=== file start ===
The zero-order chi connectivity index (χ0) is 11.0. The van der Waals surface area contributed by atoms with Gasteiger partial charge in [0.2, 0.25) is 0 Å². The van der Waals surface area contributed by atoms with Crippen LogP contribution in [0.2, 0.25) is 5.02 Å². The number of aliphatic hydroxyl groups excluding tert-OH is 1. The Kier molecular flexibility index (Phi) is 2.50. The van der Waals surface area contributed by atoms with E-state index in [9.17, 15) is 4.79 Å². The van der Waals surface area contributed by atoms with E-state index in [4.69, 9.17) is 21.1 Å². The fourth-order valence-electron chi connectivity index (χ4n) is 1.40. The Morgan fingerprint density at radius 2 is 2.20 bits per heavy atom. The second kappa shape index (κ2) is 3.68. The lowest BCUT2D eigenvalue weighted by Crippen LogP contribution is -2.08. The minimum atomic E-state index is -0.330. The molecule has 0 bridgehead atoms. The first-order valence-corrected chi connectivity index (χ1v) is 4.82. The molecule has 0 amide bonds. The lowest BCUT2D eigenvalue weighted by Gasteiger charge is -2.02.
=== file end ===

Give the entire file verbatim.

The zero-order chi connectivity index (χ0) is 11.0. The van der Waals surface area contributed by atoms with Gasteiger partial charge in [0.2, 0.25) is 0 Å². The van der Waals surface area contributed by atoms with Crippen LogP contribution in [0.2, 0.25) is 5.02 Å². The number of aliphatic hydroxyl groups excluding tert-OH is 1. The Kier molecular flexibility index (Phi) is 2.50. The van der Waals surface area contributed by atoms with E-state index in [9.17, 15) is 4.79 Å². The van der Waals surface area contributed by atoms with E-state index in [4.69, 9.17) is 21.1 Å². The fourth-order valence-electron chi connectivity index (χ4n) is 1.40. The Morgan fingerprint density at radius 2 is 2.20 bits per heavy atom. The second kappa shape index (κ2) is 3.68. The lowest BCUT2D eigenvalue weighted by Crippen LogP contribution is -2.08. The minimum atomic E-state index is -0.330. The molecule has 0 bridgehead atoms. The first-order valence-corrected chi connectivity index (χ1v) is 4.82. The molecule has 0 amide bonds. The lowest BCUT2D eigenvalue weighted by Gasteiger charge is -2.02.